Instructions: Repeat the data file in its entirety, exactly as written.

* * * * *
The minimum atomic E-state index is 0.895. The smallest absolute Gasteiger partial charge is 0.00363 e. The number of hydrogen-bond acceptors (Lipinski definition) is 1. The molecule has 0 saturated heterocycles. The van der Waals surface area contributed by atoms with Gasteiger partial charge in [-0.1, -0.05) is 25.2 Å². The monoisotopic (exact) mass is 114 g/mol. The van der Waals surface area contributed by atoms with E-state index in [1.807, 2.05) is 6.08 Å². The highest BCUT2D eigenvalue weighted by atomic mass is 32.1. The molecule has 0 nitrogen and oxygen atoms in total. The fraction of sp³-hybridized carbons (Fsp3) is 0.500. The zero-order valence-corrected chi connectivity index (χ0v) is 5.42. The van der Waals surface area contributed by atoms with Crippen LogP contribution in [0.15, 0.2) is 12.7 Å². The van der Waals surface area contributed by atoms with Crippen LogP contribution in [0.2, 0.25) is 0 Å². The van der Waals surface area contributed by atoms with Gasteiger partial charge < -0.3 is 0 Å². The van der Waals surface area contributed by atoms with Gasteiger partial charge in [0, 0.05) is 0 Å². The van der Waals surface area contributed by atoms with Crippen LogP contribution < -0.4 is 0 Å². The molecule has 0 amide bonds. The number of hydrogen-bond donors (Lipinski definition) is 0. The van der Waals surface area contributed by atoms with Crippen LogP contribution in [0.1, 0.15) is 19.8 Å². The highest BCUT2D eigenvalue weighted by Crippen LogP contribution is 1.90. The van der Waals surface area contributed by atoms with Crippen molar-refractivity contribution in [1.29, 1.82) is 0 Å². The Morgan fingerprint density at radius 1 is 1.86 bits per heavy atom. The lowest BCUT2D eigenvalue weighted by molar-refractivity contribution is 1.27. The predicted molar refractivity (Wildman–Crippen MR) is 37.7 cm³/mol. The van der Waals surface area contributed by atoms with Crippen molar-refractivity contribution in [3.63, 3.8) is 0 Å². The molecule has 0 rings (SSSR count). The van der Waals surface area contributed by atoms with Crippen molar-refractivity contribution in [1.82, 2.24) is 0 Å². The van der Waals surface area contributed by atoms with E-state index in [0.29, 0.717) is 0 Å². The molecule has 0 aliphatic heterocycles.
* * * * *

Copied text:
The minimum atomic E-state index is 0.895. The smallest absolute Gasteiger partial charge is 0.00363 e. The number of hydrogen-bond acceptors (Lipinski definition) is 1. The molecule has 0 saturated heterocycles. The van der Waals surface area contributed by atoms with Gasteiger partial charge in [-0.1, -0.05) is 25.2 Å². The monoisotopic (exact) mass is 114 g/mol. The van der Waals surface area contributed by atoms with E-state index in [1.807, 2.05) is 6.08 Å². The highest BCUT2D eigenvalue weighted by atomic mass is 32.1. The molecule has 0 nitrogen and oxygen atoms in total. The fraction of sp³-hybridized carbons (Fsp3) is 0.500. The zero-order valence-corrected chi connectivity index (χ0v) is 5.42. The van der Waals surface area contributed by atoms with Crippen LogP contribution in [0.15, 0.2) is 12.7 Å². The van der Waals surface area contributed by atoms with Crippen LogP contribution in [0.2, 0.25) is 0 Å². The van der Waals surface area contributed by atoms with Gasteiger partial charge < -0.3 is 0 Å². The van der Waals surface area contributed by atoms with Gasteiger partial charge in [0, 0.05) is 0 Å². The van der Waals surface area contributed by atoms with Crippen LogP contribution < -0.4 is 0 Å². The molecule has 0 amide bonds. The number of hydrogen-bond donors (Lipinski definition) is 0. The van der Waals surface area contributed by atoms with Crippen LogP contribution in [0.1, 0.15) is 19.8 Å². The highest BCUT2D eigenvalue weighted by Crippen LogP contribution is 1.90. The van der Waals surface area contributed by atoms with Crippen molar-refractivity contribution in [1.29, 1.82) is 0 Å². The Morgan fingerprint density at radius 1 is 1.86 bits per heavy atom. The lowest BCUT2D eigenvalue weighted by molar-refractivity contribution is 1.27. The predicted molar refractivity (Wildman–Crippen MR) is 37.7 cm³/mol. The van der Waals surface area contributed by atoms with Crippen molar-refractivity contribution in [3.63, 3.8) is 0 Å². The molecule has 0 rings (SSSR count). The van der Waals surface area contributed by atoms with Crippen molar-refractivity contribution in [1.82, 2.24) is 0 Å². The van der Waals surface area contributed by atoms with E-state index in [0.29, 0.717) is 0 Å². The molecule has 0 aliphatic heterocycles.